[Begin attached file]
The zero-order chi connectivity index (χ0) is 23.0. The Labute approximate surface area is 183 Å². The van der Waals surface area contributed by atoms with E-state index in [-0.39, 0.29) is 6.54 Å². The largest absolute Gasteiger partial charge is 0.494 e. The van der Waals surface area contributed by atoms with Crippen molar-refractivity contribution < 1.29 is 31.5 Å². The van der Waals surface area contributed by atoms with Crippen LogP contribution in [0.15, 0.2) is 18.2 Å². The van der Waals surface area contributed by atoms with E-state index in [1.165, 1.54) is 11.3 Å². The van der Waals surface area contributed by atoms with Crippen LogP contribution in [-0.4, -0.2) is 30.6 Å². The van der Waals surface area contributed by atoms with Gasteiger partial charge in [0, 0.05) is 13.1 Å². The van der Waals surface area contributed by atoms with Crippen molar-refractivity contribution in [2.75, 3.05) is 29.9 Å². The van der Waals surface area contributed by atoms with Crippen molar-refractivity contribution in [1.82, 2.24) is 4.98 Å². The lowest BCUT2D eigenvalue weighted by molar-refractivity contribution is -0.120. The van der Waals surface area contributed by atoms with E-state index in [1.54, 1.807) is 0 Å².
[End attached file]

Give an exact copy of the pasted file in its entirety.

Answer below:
The zero-order chi connectivity index (χ0) is 23.0. The Labute approximate surface area is 183 Å². The van der Waals surface area contributed by atoms with E-state index in [-0.39, 0.29) is 6.54 Å². The largest absolute Gasteiger partial charge is 0.494 e. The van der Waals surface area contributed by atoms with Crippen molar-refractivity contribution < 1.29 is 31.5 Å². The van der Waals surface area contributed by atoms with Crippen LogP contribution in [0.15, 0.2) is 18.2 Å². The van der Waals surface area contributed by atoms with E-state index in [1.165, 1.54) is 11.3 Å². The van der Waals surface area contributed by atoms with Crippen LogP contribution in [-0.4, -0.2) is 30.6 Å². The van der Waals surface area contributed by atoms with Gasteiger partial charge in [0, 0.05) is 13.1 Å². The van der Waals surface area contributed by atoms with Crippen molar-refractivity contribution in [2.75, 3.05) is 29.9 Å². The van der Waals surface area contributed by atoms with Crippen molar-refractivity contribution in [1.82, 2.24) is 4.98 Å². The lowest BCUT2D eigenvalue weighted by molar-refractivity contribution is -0.120. The van der Waals surface area contributed by atoms with E-state index in [1.54, 1.807) is 0 Å².